Amtrak passenger rail service will be restored to downtown St. Paul when the $243 million renovation of the Union Depot is complete next year. (Minnesota Public Radio)
San Francisco Muni employees will lose their free parking perk--and agency officials have vowed to crack down on their staff who park illegally on the street and sidewalks around their job sites (San Francisco Chronicle). But exactly when this will happen is unclear.
In his State of the City speech today, Mayor Bloomberg will roll out a proposal to change taxi rules to make it possible to hail a new category of livery cab anywhere in the outer boroughs. (WNYC)
Mismanagement in the Washington State Department of Transportation caused a “gross waste of public funds,” costing the state $42.5 million in cost overruns. (The News Tribune)
The Federal Transit Administration on Tuesday cleared the way for Oahu to begin construction on a $5.5 elevated rail transit system. (KITV)
One side benefit of China's epic traffic jams: enterprising village residents sell food to stranded travelers at a markup. (New York Times)
Ray LaHood says that "the number of laser strikes on airplanes in 2010 nearly doubled from the previous year to more than 2,800. This is the highest number of incidents since we first began keeping track in 2005."
A new British study found public transit riders are six times more likely to suffer from acute respiratory infections, and occasional riders are most at risk. (New York Daily News)
Which cars cost the most to insure? Rule of thumb: "Any vehicle that would cause a teenage boy to stop and gawk." (MSN Money)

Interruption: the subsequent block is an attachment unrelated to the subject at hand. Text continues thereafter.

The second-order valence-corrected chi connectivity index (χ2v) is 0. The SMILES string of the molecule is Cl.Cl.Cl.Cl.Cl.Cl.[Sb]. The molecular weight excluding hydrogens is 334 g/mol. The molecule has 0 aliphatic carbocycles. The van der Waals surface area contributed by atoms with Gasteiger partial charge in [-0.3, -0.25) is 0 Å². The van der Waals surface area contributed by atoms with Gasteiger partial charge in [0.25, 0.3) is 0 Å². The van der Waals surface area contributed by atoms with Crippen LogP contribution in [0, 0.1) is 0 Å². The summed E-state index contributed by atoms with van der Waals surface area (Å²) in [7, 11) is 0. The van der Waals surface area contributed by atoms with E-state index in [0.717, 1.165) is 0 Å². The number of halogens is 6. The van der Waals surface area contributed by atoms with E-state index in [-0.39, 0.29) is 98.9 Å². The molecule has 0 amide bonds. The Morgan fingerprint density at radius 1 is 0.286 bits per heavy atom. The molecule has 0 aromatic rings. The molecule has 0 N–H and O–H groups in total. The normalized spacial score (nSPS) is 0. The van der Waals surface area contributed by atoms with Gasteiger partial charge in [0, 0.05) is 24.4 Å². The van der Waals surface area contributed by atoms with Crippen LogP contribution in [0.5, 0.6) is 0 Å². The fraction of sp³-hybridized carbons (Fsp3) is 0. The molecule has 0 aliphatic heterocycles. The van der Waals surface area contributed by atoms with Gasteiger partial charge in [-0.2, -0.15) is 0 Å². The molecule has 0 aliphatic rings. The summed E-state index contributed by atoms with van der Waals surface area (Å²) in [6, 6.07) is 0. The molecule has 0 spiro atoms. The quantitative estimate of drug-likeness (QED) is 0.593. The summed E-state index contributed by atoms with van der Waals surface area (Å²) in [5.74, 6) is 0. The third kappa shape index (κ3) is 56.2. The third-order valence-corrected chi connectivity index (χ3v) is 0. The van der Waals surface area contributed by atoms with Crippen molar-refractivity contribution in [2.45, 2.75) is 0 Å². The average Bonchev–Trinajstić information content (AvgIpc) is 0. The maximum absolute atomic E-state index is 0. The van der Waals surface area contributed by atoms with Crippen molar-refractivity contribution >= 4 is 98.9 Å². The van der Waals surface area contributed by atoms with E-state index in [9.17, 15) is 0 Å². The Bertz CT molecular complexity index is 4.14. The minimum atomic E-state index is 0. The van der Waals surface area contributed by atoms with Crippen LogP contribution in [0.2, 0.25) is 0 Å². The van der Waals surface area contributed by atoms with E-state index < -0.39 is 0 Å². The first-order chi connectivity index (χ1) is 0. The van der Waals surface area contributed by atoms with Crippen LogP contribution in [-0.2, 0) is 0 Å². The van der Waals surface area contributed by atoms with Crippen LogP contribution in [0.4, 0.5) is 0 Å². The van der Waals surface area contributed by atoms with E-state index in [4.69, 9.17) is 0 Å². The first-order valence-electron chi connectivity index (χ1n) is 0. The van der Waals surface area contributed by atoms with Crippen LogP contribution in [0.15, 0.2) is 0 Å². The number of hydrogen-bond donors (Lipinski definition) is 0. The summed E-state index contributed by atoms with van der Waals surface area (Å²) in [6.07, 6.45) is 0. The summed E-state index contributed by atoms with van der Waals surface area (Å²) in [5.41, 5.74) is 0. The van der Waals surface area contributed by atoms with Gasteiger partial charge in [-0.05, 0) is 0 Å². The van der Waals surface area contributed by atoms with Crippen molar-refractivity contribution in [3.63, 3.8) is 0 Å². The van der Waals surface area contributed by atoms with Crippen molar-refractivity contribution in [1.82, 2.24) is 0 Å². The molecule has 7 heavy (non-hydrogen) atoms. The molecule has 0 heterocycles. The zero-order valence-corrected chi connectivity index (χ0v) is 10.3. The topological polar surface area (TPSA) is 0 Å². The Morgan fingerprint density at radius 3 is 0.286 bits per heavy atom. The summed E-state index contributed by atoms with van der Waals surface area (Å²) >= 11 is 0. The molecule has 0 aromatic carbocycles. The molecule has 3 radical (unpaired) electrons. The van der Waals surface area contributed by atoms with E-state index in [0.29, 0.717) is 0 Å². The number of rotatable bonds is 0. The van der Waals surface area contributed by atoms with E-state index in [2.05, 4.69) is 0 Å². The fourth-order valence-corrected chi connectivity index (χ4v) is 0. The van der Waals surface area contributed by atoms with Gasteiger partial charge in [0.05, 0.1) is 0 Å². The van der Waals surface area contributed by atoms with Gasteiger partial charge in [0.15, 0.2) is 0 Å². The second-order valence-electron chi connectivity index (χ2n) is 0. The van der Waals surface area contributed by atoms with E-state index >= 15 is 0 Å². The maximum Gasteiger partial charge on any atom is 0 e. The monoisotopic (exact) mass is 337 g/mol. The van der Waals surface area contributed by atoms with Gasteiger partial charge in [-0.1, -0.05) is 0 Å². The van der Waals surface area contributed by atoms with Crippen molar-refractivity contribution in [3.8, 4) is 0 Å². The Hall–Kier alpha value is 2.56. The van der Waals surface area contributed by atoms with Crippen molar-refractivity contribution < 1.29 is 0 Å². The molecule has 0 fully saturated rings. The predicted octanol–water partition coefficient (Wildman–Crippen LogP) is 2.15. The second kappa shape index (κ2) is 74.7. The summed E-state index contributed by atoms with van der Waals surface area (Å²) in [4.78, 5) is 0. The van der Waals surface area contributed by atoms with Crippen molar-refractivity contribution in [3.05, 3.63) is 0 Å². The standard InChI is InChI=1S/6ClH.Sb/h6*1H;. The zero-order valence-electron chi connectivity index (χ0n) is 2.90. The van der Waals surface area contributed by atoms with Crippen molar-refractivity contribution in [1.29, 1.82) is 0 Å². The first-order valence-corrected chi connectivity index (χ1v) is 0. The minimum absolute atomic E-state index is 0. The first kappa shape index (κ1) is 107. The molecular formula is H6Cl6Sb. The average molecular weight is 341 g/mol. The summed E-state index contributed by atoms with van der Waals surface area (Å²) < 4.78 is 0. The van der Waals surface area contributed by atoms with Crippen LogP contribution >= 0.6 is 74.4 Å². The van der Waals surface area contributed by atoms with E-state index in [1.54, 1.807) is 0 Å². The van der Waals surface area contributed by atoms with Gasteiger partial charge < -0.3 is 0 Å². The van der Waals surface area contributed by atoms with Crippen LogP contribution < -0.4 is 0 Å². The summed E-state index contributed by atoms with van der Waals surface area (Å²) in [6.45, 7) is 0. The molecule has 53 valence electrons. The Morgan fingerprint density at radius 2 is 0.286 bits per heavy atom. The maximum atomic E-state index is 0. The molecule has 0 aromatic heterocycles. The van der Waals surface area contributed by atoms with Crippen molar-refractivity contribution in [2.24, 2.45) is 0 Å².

Minneapolis' Caribou Coffee redesigned bus shelters to look like ovens as part of an ad campaign to promote their new breakfast sandwich. Yes, that heating element is real. (Adrants.com)
Why are thieves swiping catalytic converters from vehicles--which happened this week at an auto dealership in Wayne, New Jersey? 1) The pollution-reduction devices contain platinum and palladium, and 2) they're relatively easy to steal. (The Star-Ledger, KRDO)
Top Transportation Nation stories that we’re following: NY Senator Schumer and NJ Governor Christie are trading rhetorical blows over the ARC tunnel. Also: House Transportation Committee chair John Mica says the next transportation authorization bill needs "alternate means of financing," and Montana legislators continue to wrestle with that state's DUI problem.
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Wednesday, November 10, 2010
By Kate Hinds
An iconic symbol is facing a makeover: NYC is holding an international design competition to redesign the yellow cab. The winner will have the exclusive right to make taxis for the next decade.
Currently 16 different vehicles are approved for use as taxis. But the city is looking for a single model that will be used by all: one that is safe, comfortable, fuel efficient, affordable and accessible. One taxi to rule them all!
Read the story at WNYC.